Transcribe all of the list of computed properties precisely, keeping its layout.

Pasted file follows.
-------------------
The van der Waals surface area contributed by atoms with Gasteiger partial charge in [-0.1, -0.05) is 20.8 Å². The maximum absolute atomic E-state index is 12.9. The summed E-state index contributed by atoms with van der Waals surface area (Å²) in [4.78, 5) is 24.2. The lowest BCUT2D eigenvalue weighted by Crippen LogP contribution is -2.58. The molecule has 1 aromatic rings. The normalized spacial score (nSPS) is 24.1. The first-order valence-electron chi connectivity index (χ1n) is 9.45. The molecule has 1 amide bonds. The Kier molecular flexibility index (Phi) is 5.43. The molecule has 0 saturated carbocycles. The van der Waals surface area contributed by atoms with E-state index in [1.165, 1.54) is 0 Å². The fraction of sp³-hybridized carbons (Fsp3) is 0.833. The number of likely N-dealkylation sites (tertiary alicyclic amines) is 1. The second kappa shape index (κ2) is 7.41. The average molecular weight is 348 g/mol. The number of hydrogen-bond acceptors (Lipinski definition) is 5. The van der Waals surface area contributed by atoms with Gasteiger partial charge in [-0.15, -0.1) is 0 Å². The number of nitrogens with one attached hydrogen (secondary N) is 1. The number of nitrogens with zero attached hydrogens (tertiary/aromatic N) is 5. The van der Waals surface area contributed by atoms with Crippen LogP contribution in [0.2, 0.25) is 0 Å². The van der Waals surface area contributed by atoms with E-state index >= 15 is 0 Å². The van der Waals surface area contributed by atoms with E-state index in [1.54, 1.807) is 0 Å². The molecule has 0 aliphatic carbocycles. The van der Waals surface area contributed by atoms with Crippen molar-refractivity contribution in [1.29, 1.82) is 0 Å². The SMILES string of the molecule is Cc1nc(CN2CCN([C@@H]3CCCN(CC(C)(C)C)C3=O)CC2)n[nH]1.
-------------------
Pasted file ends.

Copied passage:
The van der Waals surface area contributed by atoms with Gasteiger partial charge in [-0.1, -0.05) is 20.8 Å². The maximum absolute atomic E-state index is 12.9. The summed E-state index contributed by atoms with van der Waals surface area (Å²) in [4.78, 5) is 24.2. The lowest BCUT2D eigenvalue weighted by Crippen LogP contribution is -2.58. The molecule has 1 aromatic rings. The normalized spacial score (nSPS) is 24.1. The first-order valence-electron chi connectivity index (χ1n) is 9.45. The molecule has 1 amide bonds. The Kier molecular flexibility index (Phi) is 5.43. The molecule has 0 saturated carbocycles. The van der Waals surface area contributed by atoms with E-state index in [1.165, 1.54) is 0 Å². The fraction of sp³-hybridized carbons (Fsp3) is 0.833. The number of likely N-dealkylation sites (tertiary alicyclic amines) is 1. The second kappa shape index (κ2) is 7.41. The average molecular weight is 348 g/mol. The number of hydrogen-bond acceptors (Lipinski definition) is 5. The van der Waals surface area contributed by atoms with Gasteiger partial charge in [-0.15, -0.1) is 0 Å². The number of nitrogens with one attached hydrogen (secondary N) is 1. The number of nitrogens with zero attached hydrogens (tertiary/aromatic N) is 5. The van der Waals surface area contributed by atoms with Crippen LogP contribution in [0.2, 0.25) is 0 Å². The van der Waals surface area contributed by atoms with E-state index >= 15 is 0 Å². The van der Waals surface area contributed by atoms with E-state index in [1.54, 1.807) is 0 Å². The molecule has 0 aliphatic carbocycles. The van der Waals surface area contributed by atoms with Crippen molar-refractivity contribution in [1.29, 1.82) is 0 Å². The SMILES string of the molecule is Cc1nc(CN2CCN([C@@H]3CCCN(CC(C)(C)C)C3=O)CC2)n[nH]1.